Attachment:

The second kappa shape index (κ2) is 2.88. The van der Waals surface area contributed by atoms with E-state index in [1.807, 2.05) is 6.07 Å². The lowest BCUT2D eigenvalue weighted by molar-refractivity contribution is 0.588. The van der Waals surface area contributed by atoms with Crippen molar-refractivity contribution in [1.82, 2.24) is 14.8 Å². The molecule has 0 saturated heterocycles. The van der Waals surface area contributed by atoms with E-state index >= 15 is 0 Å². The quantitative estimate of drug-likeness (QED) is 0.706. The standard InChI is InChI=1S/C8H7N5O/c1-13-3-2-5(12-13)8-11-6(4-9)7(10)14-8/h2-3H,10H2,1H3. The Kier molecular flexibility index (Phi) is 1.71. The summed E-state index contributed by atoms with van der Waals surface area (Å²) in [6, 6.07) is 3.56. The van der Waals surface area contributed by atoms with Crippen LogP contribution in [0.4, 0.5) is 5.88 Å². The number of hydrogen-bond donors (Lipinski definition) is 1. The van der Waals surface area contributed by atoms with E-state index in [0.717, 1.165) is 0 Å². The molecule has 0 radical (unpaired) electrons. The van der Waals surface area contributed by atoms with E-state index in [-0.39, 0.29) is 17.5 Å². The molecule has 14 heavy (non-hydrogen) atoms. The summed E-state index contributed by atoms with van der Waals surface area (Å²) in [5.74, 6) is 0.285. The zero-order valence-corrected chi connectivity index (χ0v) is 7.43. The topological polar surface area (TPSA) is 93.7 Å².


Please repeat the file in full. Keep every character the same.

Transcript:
The second kappa shape index (κ2) is 2.88. The van der Waals surface area contributed by atoms with E-state index in [1.807, 2.05) is 6.07 Å². The lowest BCUT2D eigenvalue weighted by molar-refractivity contribution is 0.588. The van der Waals surface area contributed by atoms with Crippen molar-refractivity contribution in [1.82, 2.24) is 14.8 Å². The molecule has 0 saturated heterocycles. The van der Waals surface area contributed by atoms with E-state index >= 15 is 0 Å². The quantitative estimate of drug-likeness (QED) is 0.706. The standard InChI is InChI=1S/C8H7N5O/c1-13-3-2-5(12-13)8-11-6(4-9)7(10)14-8/h2-3H,10H2,1H3. The Kier molecular flexibility index (Phi) is 1.71. The summed E-state index contributed by atoms with van der Waals surface area (Å²) in [6, 6.07) is 3.56. The van der Waals surface area contributed by atoms with Crippen LogP contribution in [0.4, 0.5) is 5.88 Å². The number of hydrogen-bond donors (Lipinski definition) is 1. The van der Waals surface area contributed by atoms with E-state index in [0.717, 1.165) is 0 Å². The molecule has 0 radical (unpaired) electrons. The van der Waals surface area contributed by atoms with E-state index in [-0.39, 0.29) is 17.5 Å². The molecule has 14 heavy (non-hydrogen) atoms. The summed E-state index contributed by atoms with van der Waals surface area (Å²) in [5.74, 6) is 0.285. The zero-order valence-corrected chi connectivity index (χ0v) is 7.43. The topological polar surface area (TPSA) is 93.7 Å².